Israel’s first Bedouin diplomat has become the acting Consul General at Israel’s Consulate in Miami, effective Nov. 25.
The Miami Consulate serves an area that includes Florida, Alabama and Mississippi, as well as Puerto Rico. Ishmael Khaldi succeeds Consul General Lior Haiat, who was named spokesman of Israel’s Ministry of Foreign Affairs before his expected time in Miami was completed.
Khaldi was born and raised in Khawalid, a small Bedouin community in northern Israel near Haifa. He was one of 11 siblings, and grew up without electricity or running water in his home, living in a tent until age 8, as his family raised sheep and goats.
Encouraged by his parents to attend college, he started working at a nearby kibbutz, then decided to join the Israel Defense Forces. He served in the IDF and the Israeli police, also earning a bachelor’s degree in political science from the University of Haifa and a master’s degree in political science and international relations from Tel Aviv University.
He started a project called “Hike and Learn with Bedouins in the Galilee,” bringing young Jews to the area to learn about Bedouin culture and the transformation of Khawalid to a modern society. He says the encounter with many of the thousands of participants in the project inspired him to become a diplomat.
In 2004, he started working for the Foreign Ministry. He first served in the Arabic Media Department as the spokesperson to the Arabic media during the disengagement from Gaza, and then was appointed Deputy Consul General in San Francisco between 2006 and 2009.
From 2009 until 2011, Khaldi served as the policy adviser to the Minister of Foreign Affairs, Avigdor Lieberman. Most recently, Lieberman was Minister of Defense until resigning in November 2018 to form the Yisrael Beitenu party, which some have seen as the spoiler in the last two Israeli elections, keeping both Likud and the Blue and White parties from being able to form a ruling coalition.
In 2012 Khaldi assumed the role as Counselor for Civil Society Affairs at the Embassy of Israel in London, serving there until November 2015.
While posted at Kathmandu as Israel’s ambassador to Nepal, earlier this year he teamed with the local Chabad rabbi to make miniature oxygen tanks available for rental, to protect them from altitude sickness in case of emergency. Rabbi Hezkl Lifshitz explained that many hikers don’t carry the tanks because of their weight and expense, so this project made oxygen easier to transport and more affordable. An Israeli hiker died in a jeep accident on a Himalaya ridge two years ago.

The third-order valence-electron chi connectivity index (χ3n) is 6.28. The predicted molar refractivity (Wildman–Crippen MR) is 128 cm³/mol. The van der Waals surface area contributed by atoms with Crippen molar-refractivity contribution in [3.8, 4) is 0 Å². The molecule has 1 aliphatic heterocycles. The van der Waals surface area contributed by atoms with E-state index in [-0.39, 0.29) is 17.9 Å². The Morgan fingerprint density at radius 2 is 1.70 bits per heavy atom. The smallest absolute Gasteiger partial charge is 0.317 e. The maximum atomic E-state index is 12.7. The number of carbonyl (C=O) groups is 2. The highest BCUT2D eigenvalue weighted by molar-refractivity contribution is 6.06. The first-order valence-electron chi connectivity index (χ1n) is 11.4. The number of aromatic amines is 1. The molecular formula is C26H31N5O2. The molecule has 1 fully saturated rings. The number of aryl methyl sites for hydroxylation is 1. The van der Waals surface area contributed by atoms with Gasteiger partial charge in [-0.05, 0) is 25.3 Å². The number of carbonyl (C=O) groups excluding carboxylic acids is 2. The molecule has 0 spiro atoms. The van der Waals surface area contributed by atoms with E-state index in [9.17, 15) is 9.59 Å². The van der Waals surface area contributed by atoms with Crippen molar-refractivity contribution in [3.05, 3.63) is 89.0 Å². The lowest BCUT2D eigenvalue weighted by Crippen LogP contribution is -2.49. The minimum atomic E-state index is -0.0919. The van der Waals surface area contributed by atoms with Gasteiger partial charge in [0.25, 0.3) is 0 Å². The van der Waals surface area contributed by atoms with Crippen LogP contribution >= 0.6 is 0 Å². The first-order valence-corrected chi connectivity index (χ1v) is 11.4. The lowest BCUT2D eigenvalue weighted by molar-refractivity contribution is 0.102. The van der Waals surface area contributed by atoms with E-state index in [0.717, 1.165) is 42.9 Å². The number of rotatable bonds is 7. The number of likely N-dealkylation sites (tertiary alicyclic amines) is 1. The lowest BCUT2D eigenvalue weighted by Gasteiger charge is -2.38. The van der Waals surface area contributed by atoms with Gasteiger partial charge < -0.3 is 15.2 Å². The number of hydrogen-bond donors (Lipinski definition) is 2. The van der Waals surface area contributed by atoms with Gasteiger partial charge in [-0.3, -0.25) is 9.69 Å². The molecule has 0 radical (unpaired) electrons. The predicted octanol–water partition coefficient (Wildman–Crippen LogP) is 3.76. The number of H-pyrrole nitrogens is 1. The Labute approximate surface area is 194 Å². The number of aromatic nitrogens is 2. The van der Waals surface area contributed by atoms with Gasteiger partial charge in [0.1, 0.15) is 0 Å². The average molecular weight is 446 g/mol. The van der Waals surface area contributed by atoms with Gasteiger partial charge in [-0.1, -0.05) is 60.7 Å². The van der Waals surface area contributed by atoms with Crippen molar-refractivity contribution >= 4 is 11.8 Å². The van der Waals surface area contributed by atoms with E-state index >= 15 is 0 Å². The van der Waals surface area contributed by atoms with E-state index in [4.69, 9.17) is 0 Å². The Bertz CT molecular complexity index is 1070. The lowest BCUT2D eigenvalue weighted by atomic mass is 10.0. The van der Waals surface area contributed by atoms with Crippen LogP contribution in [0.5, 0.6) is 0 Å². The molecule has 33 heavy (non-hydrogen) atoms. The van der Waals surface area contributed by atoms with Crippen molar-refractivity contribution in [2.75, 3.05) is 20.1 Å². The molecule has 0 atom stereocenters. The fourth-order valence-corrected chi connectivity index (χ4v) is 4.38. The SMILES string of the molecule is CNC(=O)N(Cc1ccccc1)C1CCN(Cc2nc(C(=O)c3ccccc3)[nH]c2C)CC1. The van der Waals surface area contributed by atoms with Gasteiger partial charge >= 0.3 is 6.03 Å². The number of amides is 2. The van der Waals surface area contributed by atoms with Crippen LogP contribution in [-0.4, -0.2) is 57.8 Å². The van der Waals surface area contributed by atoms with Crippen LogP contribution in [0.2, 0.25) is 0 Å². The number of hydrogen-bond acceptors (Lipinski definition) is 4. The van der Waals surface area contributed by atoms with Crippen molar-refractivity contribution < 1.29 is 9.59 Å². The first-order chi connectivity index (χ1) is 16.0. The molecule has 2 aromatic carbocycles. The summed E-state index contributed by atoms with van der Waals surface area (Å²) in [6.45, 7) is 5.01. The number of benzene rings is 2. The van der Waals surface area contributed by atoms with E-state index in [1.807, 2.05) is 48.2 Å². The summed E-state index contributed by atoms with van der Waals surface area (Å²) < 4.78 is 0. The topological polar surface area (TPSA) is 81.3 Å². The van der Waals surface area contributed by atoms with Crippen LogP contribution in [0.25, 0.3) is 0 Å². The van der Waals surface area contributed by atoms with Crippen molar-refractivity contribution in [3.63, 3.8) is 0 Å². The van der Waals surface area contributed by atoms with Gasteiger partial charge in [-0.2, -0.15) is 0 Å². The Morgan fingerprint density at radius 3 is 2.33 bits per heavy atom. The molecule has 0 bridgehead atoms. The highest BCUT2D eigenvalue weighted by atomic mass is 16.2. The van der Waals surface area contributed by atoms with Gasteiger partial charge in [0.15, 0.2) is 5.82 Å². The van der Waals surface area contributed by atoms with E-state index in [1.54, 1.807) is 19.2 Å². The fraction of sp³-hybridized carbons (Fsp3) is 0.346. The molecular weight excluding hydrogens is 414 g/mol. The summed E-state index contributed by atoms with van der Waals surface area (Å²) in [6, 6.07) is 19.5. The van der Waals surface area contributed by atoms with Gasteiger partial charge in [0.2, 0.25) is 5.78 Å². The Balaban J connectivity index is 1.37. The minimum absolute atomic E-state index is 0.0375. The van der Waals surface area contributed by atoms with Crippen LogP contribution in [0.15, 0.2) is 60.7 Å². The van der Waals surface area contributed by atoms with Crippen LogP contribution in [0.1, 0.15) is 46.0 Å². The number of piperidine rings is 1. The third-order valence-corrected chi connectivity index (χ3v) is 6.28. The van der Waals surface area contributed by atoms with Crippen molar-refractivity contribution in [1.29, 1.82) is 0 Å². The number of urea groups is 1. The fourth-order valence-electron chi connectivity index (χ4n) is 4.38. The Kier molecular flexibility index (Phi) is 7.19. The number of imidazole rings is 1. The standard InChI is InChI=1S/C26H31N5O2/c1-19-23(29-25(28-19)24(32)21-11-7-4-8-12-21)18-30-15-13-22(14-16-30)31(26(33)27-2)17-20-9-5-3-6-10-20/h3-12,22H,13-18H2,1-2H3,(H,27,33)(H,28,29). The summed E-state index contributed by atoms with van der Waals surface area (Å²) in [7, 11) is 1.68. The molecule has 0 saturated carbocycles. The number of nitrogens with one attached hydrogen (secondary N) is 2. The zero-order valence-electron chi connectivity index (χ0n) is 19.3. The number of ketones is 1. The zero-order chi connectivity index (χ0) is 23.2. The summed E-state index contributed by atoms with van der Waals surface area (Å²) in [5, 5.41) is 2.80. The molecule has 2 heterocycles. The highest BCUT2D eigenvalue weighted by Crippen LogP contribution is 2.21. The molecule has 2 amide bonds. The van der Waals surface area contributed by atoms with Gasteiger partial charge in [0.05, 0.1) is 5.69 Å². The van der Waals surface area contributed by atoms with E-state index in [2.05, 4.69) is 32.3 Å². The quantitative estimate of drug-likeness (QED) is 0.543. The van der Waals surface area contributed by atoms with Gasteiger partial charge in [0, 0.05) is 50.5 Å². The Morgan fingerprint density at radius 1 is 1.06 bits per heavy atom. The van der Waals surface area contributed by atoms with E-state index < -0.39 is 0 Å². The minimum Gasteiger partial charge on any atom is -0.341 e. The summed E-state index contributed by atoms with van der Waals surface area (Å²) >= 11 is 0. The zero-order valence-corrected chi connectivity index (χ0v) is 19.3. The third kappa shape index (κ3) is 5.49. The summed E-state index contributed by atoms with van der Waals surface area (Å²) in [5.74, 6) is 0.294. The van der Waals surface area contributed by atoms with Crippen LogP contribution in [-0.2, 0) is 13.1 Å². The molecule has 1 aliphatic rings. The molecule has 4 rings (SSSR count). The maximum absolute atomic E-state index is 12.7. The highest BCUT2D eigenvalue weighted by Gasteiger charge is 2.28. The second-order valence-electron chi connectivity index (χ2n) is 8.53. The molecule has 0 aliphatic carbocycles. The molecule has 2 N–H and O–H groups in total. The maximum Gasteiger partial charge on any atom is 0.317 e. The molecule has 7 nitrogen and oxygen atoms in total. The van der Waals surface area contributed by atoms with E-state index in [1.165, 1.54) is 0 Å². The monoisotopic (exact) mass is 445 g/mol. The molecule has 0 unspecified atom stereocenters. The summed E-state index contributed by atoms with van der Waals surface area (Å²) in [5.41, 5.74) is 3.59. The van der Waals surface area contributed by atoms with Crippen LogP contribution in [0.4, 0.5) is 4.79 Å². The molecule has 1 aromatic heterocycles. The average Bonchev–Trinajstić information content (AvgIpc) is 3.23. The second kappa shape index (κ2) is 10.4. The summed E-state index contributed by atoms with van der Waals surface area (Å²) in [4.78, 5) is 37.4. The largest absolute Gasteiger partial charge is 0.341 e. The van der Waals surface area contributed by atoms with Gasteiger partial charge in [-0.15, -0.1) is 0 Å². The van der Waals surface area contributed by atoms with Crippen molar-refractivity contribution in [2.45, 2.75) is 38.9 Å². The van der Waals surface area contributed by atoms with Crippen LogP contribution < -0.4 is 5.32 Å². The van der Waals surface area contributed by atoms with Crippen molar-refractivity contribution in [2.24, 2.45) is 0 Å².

As a Muslim diplomat representing Israel, Khaldi has been a particular target of anti-Israel groups when speaking on college campuses. On Nov. 14, his appearance at Middlebury College was met with a protest by about 25 students. His talk was about facilitating conversations between Bedouins and Jews in Israel, and what it means to be a minority in Israel.
Nepal is a popular tourism destination for Israelis, and after the 2015 earthquake, Israel sent a delegation of 250 medical personnel and rescue workers.
Among other incidents, during his 2011 talk at Kent State University, former Associate Professor of History Julio Pino interrupted his lecture by shouting “Death to Israel.”
Back in Israel, he has been fighting bureaucracy for years to get the access road to Khawalid, paved, providing reliable access to jobs and healthcare in nearby towns. He also has fought to maintain the Bedouin character of 13 such small communities in northern Israel.
Khaldi is the author of “A Shepherd’s Journey: The Story of Israel’s First Bedouin Diplomat,” detailing his early service representing Israel.
From Miami, he will oversee relations with what his predecessor called “probably the most pro-Israel area of the U.S.” He does not know how long he will be in Miami, as without a government in place, senior diplomatic appointments can’t be made.
This is not the first time Alabama and Mississippi have welcomed a non-Jewish diplomat from Israel. From 2006 to 2010, Reda Mansour, who is Druze, was consul general in Atlanta, as the Atlanta consulate had Alabama and Mississippi as part of its territory at the time.